Born in Mainz, Germany on December 24, 1897, the theater historian and stage director Walther R. Volbach began directing operas and plays at the age of 17. After his immigration to the United States in 1936, he worked for several colleges, coming to the University of Massachusetts Amherst for five years as a visiting professor following his retirement in 1965. Noted as a director of operas and plays and for his set design, Volbach was author of three books: The Problems of Opera Production (1953), Adolphe Appia : The Prophet of The Modern Theatre (1968), and Memoirs of Max Reinhardt’s Theaters (1972).
The Volbach collection includes personal and professional correspondence in English and German, mostly from Volbach’s later years, regarding family, publishing, lectures, and employment. The collection also includes photographs of set designs, an image of Volbach teaching a class, publications, and lecture and research notes on theater history.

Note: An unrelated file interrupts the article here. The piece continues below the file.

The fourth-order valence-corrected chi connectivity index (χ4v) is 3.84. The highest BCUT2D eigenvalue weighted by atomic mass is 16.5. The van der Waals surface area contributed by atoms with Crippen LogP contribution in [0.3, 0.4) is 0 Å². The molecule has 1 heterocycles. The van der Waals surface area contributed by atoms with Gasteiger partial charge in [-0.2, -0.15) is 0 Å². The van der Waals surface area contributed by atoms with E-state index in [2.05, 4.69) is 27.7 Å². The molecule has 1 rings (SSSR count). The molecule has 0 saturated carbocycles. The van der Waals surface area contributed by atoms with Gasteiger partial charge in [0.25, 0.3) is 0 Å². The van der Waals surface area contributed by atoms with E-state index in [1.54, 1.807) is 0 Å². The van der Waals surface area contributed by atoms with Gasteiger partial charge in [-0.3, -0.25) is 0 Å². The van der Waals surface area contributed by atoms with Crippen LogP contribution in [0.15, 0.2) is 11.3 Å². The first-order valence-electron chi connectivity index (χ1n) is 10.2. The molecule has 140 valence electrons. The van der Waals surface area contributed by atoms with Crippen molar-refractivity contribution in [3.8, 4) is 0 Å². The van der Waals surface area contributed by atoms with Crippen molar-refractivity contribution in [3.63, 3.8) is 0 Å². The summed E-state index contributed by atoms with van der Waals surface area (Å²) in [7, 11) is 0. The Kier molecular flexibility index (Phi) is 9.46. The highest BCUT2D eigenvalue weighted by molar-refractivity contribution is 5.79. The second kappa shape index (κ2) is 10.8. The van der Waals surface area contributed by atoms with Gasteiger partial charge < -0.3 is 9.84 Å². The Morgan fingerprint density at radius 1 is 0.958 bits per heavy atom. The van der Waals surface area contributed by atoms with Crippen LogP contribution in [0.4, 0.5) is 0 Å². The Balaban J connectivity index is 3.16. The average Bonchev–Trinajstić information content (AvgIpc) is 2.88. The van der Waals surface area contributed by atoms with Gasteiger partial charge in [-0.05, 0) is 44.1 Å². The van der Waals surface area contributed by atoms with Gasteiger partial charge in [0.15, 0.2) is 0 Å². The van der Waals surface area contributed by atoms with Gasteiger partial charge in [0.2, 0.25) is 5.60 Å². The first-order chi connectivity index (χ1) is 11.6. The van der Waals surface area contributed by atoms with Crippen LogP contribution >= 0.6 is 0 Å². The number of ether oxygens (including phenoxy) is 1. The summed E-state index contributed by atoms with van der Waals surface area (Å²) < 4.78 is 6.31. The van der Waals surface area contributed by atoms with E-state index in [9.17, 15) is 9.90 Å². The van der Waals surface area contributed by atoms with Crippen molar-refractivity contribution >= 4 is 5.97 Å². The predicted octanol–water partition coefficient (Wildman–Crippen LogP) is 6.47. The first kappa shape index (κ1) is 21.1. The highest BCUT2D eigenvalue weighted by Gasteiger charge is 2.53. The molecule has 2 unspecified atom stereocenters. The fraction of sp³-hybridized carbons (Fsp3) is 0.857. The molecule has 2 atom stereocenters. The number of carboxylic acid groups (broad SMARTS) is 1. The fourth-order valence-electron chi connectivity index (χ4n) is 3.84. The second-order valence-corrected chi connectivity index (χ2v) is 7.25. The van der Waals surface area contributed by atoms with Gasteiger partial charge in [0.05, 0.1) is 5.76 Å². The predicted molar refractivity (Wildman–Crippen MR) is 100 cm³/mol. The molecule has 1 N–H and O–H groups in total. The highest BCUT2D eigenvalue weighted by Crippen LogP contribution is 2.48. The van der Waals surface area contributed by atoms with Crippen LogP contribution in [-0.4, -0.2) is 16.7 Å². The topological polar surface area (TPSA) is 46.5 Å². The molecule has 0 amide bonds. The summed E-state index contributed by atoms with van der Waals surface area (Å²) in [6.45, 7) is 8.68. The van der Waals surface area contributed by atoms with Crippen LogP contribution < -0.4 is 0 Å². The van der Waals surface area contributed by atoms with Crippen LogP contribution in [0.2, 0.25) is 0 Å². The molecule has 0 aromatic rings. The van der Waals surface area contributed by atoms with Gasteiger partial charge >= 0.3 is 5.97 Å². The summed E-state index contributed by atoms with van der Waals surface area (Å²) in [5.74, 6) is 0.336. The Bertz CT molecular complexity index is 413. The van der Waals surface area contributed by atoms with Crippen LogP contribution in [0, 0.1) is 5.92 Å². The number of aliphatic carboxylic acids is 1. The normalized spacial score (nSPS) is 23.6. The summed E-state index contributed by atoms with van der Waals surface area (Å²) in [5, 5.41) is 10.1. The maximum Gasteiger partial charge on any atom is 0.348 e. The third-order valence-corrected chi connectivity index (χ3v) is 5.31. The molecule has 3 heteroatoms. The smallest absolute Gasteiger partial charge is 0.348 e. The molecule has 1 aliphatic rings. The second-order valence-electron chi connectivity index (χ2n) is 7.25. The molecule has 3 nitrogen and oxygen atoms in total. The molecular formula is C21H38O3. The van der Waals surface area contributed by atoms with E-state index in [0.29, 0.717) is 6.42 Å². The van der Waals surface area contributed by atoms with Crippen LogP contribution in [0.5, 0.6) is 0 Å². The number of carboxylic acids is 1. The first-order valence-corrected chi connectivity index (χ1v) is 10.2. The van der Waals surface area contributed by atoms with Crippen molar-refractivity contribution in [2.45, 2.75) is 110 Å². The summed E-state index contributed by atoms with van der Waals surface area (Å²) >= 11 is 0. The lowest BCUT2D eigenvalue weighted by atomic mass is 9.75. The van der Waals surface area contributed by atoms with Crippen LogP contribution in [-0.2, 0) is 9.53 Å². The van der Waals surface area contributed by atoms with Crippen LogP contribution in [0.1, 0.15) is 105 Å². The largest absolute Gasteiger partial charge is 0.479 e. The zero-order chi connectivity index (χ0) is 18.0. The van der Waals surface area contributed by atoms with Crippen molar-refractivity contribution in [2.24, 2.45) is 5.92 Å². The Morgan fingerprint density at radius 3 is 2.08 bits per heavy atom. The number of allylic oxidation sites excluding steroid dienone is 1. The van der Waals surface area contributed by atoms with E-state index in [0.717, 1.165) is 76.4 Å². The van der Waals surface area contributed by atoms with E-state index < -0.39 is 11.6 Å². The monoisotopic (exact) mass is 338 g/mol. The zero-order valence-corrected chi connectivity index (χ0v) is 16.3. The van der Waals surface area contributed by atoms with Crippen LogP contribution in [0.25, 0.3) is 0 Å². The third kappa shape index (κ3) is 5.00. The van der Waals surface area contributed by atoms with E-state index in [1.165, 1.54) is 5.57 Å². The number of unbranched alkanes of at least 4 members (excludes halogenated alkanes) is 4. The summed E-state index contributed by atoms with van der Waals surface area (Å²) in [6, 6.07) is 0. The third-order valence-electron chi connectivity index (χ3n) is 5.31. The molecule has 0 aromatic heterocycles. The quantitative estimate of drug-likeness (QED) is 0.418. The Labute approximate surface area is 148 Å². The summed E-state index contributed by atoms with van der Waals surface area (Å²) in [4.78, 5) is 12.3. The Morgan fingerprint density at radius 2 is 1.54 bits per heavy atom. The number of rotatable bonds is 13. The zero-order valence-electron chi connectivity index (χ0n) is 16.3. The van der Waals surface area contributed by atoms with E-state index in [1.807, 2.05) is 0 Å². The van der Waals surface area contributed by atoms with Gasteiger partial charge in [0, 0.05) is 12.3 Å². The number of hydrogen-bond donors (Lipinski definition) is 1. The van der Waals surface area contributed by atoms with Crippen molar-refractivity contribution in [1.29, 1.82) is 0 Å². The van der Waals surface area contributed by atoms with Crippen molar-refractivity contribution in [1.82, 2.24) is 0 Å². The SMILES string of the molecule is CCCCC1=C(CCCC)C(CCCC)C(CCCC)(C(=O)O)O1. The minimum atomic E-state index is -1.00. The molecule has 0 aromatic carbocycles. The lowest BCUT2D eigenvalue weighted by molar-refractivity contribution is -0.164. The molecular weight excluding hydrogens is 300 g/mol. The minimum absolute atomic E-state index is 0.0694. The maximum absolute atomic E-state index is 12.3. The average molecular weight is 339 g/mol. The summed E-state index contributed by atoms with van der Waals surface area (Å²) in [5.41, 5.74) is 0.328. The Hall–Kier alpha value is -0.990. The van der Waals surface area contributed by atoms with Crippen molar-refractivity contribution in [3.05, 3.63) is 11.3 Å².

- Appia, Adolphe, 1862-1928
- Drama--Study and teaching
- Set designers
- University of Massachusetts Amherst--Faculty
- University of Massachusetts Amherst. Department of Theater
- Volbach, Walther R. (Walther Richard), 1897-